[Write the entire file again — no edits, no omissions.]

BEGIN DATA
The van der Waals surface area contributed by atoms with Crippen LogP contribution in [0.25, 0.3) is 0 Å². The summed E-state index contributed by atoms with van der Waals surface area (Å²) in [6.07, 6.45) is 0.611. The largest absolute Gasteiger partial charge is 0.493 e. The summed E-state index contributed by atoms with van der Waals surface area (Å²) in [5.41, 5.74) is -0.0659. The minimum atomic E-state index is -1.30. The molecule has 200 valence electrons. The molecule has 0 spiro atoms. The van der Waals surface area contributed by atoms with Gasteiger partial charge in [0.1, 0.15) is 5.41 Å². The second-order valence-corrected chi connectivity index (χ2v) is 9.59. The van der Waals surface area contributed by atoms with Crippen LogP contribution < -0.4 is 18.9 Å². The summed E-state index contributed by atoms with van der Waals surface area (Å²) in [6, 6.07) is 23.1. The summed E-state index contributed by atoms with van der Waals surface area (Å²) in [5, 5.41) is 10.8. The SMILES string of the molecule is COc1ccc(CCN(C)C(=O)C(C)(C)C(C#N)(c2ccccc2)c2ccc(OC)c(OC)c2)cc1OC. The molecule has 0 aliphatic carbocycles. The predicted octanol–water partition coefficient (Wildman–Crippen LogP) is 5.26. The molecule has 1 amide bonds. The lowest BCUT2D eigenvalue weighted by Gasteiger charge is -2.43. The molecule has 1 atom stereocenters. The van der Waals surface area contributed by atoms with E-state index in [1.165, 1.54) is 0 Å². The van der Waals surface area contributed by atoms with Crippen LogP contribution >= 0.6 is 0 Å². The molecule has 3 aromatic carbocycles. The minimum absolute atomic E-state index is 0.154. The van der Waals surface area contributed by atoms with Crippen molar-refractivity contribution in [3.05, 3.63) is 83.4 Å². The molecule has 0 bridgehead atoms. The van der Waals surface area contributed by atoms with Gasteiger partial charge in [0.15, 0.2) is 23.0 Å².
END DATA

The van der Waals surface area contributed by atoms with Crippen LogP contribution in [0.25, 0.3) is 0 Å². The summed E-state index contributed by atoms with van der Waals surface area (Å²) in [6.07, 6.45) is 0.611. The largest absolute Gasteiger partial charge is 0.493 e. The summed E-state index contributed by atoms with van der Waals surface area (Å²) in [5.41, 5.74) is -0.0659. The minimum atomic E-state index is -1.30. The molecule has 200 valence electrons. The molecule has 0 spiro atoms. The van der Waals surface area contributed by atoms with Gasteiger partial charge in [0.1, 0.15) is 5.41 Å². The second-order valence-corrected chi connectivity index (χ2v) is 9.59. The van der Waals surface area contributed by atoms with Crippen LogP contribution < -0.4 is 18.9 Å². The summed E-state index contributed by atoms with van der Waals surface area (Å²) in [6, 6.07) is 23.1. The summed E-state index contributed by atoms with van der Waals surface area (Å²) in [5, 5.41) is 10.8. The SMILES string of the molecule is COc1ccc(CCN(C)C(=O)C(C)(C)C(C#N)(c2ccccc2)c2ccc(OC)c(OC)c2)cc1OC. The molecule has 0 aliphatic carbocycles. The predicted octanol–water partition coefficient (Wildman–Crippen LogP) is 5.26. The molecule has 1 amide bonds. The lowest BCUT2D eigenvalue weighted by Gasteiger charge is -2.43. The molecule has 1 atom stereocenters. The van der Waals surface area contributed by atoms with E-state index in [1.165, 1.54) is 0 Å². The van der Waals surface area contributed by atoms with Crippen LogP contribution >= 0.6 is 0 Å². The molecule has 3 aromatic carbocycles. The minimum absolute atomic E-state index is 0.154. The van der Waals surface area contributed by atoms with Crippen molar-refractivity contribution in [3.05, 3.63) is 83.4 Å². The molecule has 0 bridgehead atoms. The van der Waals surface area contributed by atoms with Gasteiger partial charge in [0.15, 0.2) is 23.0 Å².